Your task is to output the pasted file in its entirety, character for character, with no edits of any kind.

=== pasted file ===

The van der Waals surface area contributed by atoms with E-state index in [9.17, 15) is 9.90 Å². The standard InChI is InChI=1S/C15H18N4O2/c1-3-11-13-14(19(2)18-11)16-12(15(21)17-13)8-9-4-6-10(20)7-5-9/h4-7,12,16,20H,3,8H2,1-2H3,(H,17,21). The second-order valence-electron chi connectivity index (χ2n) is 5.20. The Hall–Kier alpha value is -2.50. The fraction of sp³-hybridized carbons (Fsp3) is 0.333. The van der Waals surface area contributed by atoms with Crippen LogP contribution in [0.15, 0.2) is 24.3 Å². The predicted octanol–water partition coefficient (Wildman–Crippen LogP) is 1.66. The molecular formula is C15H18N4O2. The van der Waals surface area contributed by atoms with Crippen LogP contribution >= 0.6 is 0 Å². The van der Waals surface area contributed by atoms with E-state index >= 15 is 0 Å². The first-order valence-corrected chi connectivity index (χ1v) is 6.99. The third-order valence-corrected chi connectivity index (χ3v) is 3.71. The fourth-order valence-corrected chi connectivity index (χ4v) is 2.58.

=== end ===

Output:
The van der Waals surface area contributed by atoms with E-state index in [9.17, 15) is 9.90 Å². The standard InChI is InChI=1S/C15H18N4O2/c1-3-11-13-14(19(2)18-11)16-12(15(21)17-13)8-9-4-6-10(20)7-5-9/h4-7,12,16,20H,3,8H2,1-2H3,(H,17,21). The second-order valence-electron chi connectivity index (χ2n) is 5.20. The Hall–Kier alpha value is -2.50. The fraction of sp³-hybridized carbons (Fsp3) is 0.333. The van der Waals surface area contributed by atoms with Crippen LogP contribution in [0.15, 0.2) is 24.3 Å². The predicted octanol–water partition coefficient (Wildman–Crippen LogP) is 1.66. The molecular formula is C15H18N4O2. The van der Waals surface area contributed by atoms with Crippen LogP contribution >= 0.6 is 0 Å². The van der Waals surface area contributed by atoms with E-state index >= 15 is 0 Å². The first-order valence-corrected chi connectivity index (χ1v) is 6.99. The third-order valence-corrected chi connectivity index (χ3v) is 3.71. The fourth-order valence-corrected chi connectivity index (χ4v) is 2.58.